You cannot "understand the angst" until you are the one standing in the breadline, George. I'll bet you've never experienced what it's like to have an overdraft of $5 and be charged $350. Maybe you would be a bit more empathetic if you had to work two jobs with no benefits and still barely be able to afford the rent.

    George W. meet George Thorogood:

    I tell the landlady I got a job, I'm gonna pay the rent
    She said "Yeah?" I said "Oh yeah"
    And then she was so nice,
    Loh' she was lovy-dovy
    So I go in my room, pack up my things and I go,
    I slip on out the back door and down the streets I go
    She a-howlin' about the front rent, she'll be lucky to get any back rent,
    She ain't gonna get none of it
    So I stop in the local bar you know people,
    I go to the bar, I ring my coat, I call the bartender
    Said "Look man, come down here", he got down there
    So what you want?

    One bourbon, one scotch, one beer
    Nov 5 07:24 PM | 9 Likes Like |Link to Comment
  • It certainly sounds serious: The New York Fed and big firms go after Bank of America (BAC) over mortgage putbacks. But is it really? Zero Hedge declares it "a groundbreaking development," the kind of misrepresentation that could destroy mortgage originators and servicers. But Yves Smith thinks it's little more than an "empty threat."  [View news story]
    My question is: If the vast majority of TBTF banks were employing this fraudulent scheme, why pick on Bank of America first?

    Also, has there been a surge in Wells notices going out to the banks? I'm trying to find out, but keep coming up empty handed.
    Oct 19 08:34 PM | 2 Likes Like |Link to Comment
  • It certainly sounds serious: The New York Fed and big firms go after Bank of America (BAC) over mortgage putbacks. But is it really? Zero Hedge declares it "a groundbreaking development," the kind of misrepresentation that could destroy mortgage originators and servicers. But Yves Smith thinks it's little more than an "empty threat."  [View news story]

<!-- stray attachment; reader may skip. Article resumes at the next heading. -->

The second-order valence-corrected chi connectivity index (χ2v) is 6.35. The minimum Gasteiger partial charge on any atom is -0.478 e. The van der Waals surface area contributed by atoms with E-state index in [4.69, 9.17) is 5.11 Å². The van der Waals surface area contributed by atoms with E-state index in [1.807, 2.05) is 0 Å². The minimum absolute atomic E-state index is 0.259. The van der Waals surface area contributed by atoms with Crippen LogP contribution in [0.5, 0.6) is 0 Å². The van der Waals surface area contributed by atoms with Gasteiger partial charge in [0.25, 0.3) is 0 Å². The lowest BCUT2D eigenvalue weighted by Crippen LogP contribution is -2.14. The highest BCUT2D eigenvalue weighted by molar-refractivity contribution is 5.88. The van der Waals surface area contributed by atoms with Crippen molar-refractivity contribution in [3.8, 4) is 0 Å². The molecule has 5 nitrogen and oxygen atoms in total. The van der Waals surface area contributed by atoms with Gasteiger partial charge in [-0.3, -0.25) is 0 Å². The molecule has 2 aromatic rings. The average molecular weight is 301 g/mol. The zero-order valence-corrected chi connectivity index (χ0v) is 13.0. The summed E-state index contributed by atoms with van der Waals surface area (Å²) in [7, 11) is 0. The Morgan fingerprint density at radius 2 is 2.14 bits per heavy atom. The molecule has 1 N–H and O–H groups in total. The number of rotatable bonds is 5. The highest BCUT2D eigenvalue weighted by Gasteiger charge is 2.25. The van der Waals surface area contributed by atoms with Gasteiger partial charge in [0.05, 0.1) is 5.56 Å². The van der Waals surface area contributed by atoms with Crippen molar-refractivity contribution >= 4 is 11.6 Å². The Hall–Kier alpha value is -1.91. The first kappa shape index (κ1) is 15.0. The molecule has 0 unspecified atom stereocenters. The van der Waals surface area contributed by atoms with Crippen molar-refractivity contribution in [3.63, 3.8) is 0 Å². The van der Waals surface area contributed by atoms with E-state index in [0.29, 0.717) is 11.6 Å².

It might be an empty threat, but the 50 AG investigations are already shedding mainstream light on a colossal amount of fraudulent practices, ranging from tax evasion (failing to pay county recorders) to perjury (fabrication of documents). It's a dreaded enema right up the banks' poop shoot and wise investors don't want to be anywhere near when the ole' cleansing process begins.
    Oct 19 07:53 PM | 11 Likes Like |Link to Comment
  • Financial stocks slip further on reports that Pimco, BlackRock (BLK -1.4%) and the Federal Reserve Bank of New York are pressuring Bank of America (BAC -2.7%) to repurchase soured mortgages packaged into $47B of bonds by its Countrywide unit. (ETF: XLF)  [View news story]
    Fraudsters cannabilizing fraudsters, sounds juicy...pass the popcorn!
    Oct 19 02:44 PM | 6 Likes Like |Link to Comment
  • Earnings Preview: Bank of America [View article]
    Time to cut loan loss provisions to pad earnings again.
    Oct 18 11:24 PM | Likes Like |Link to Comment
  • Update on After-Hours SPY Flash Crash [View article]
    Thanks for the update, Michael. Given the audacious amount of fraud in the market, I doubt if anyone except for the indefatigable bloggers, like yourself will get to the bottom of it. I wonder if the SEC will employ the "fat finger" excuse:) lol!
    Oct 18 10:37 PM | 5 Likes Like |Link to Comment
  • The Enormous Mortgage Bond Scandal [View article]
    This is the unfortunate aspect about fraud; once the fraudster realizes that a scheme works, he/she will continue the scheme with much vigor until caught. The regulators are still asleep at the wheel, allowing the banks to continue scamming victims. For instance, Wells Fargo is still foreclosing on homes, even after announcing that it has ceased this operation. As always, great work, Felix! Please keep digging:)
    Oct 14 01:39 PM | 6 Likes Like |Link to Comment
COMMENTS STATS
146 Comments
330 Likes